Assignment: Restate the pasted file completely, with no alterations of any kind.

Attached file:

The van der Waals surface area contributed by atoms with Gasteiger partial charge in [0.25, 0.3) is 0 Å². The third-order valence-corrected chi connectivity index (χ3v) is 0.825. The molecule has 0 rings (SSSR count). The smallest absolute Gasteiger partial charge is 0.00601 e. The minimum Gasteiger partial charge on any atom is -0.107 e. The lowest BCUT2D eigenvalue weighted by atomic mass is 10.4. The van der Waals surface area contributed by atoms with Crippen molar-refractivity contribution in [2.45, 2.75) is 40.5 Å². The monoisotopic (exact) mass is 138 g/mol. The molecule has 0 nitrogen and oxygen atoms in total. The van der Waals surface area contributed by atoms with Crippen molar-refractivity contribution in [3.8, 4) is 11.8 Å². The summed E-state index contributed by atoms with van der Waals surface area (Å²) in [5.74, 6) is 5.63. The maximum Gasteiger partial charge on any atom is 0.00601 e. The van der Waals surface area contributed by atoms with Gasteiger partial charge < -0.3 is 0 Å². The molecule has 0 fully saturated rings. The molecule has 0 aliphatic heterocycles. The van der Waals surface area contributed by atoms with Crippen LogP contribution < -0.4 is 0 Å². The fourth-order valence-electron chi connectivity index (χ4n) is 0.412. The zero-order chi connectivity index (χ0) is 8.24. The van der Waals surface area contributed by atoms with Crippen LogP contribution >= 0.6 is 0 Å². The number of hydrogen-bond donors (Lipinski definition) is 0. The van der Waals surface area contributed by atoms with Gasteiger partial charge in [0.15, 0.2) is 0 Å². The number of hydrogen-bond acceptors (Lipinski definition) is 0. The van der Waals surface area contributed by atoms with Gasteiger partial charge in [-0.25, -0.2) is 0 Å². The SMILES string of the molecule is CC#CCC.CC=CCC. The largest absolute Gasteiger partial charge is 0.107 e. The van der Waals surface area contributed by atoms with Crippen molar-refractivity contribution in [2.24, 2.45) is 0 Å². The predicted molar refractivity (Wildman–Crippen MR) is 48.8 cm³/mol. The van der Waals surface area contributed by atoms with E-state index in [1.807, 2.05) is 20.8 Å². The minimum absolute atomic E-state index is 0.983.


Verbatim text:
The van der Waals surface area contributed by atoms with Gasteiger partial charge in [0.25, 0.3) is 0 Å². The third-order valence-corrected chi connectivity index (χ3v) is 0.825. The molecule has 0 rings (SSSR count). The smallest absolute Gasteiger partial charge is 0.00601 e. The minimum Gasteiger partial charge on any atom is -0.107 e. The lowest BCUT2D eigenvalue weighted by atomic mass is 10.4. The van der Waals surface area contributed by atoms with Crippen molar-refractivity contribution in [2.45, 2.75) is 40.5 Å². The monoisotopic (exact) mass is 138 g/mol. The molecule has 0 nitrogen and oxygen atoms in total. The van der Waals surface area contributed by atoms with Crippen molar-refractivity contribution in [3.8, 4) is 11.8 Å². The summed E-state index contributed by atoms with van der Waals surface area (Å²) in [5.74, 6) is 5.63. The maximum Gasteiger partial charge on any atom is 0.00601 e. The van der Waals surface area contributed by atoms with Gasteiger partial charge < -0.3 is 0 Å². The molecule has 0 fully saturated rings. The molecule has 0 aliphatic heterocycles. The van der Waals surface area contributed by atoms with Crippen LogP contribution < -0.4 is 0 Å². The fourth-order valence-electron chi connectivity index (χ4n) is 0.412. The zero-order chi connectivity index (χ0) is 8.24. The van der Waals surface area contributed by atoms with Crippen LogP contribution >= 0.6 is 0 Å². The number of hydrogen-bond donors (Lipinski definition) is 0. The van der Waals surface area contributed by atoms with Gasteiger partial charge in [0.15, 0.2) is 0 Å². The number of hydrogen-bond acceptors (Lipinski definition) is 0. The van der Waals surface area contributed by atoms with Gasteiger partial charge in [-0.25, -0.2) is 0 Å². The SMILES string of the molecule is CC#CCC.CC=CCC. The largest absolute Gasteiger partial charge is 0.107 e. The van der Waals surface area contributed by atoms with Crippen molar-refractivity contribution in [2.24, 2.45) is 0 Å². The predicted molar refractivity (Wildman–Crippen MR) is 48.8 cm³/mol. The van der Waals surface area contributed by atoms with E-state index in [1.807, 2.05) is 20.8 Å². The minimum absolute atomic E-state index is 0.983.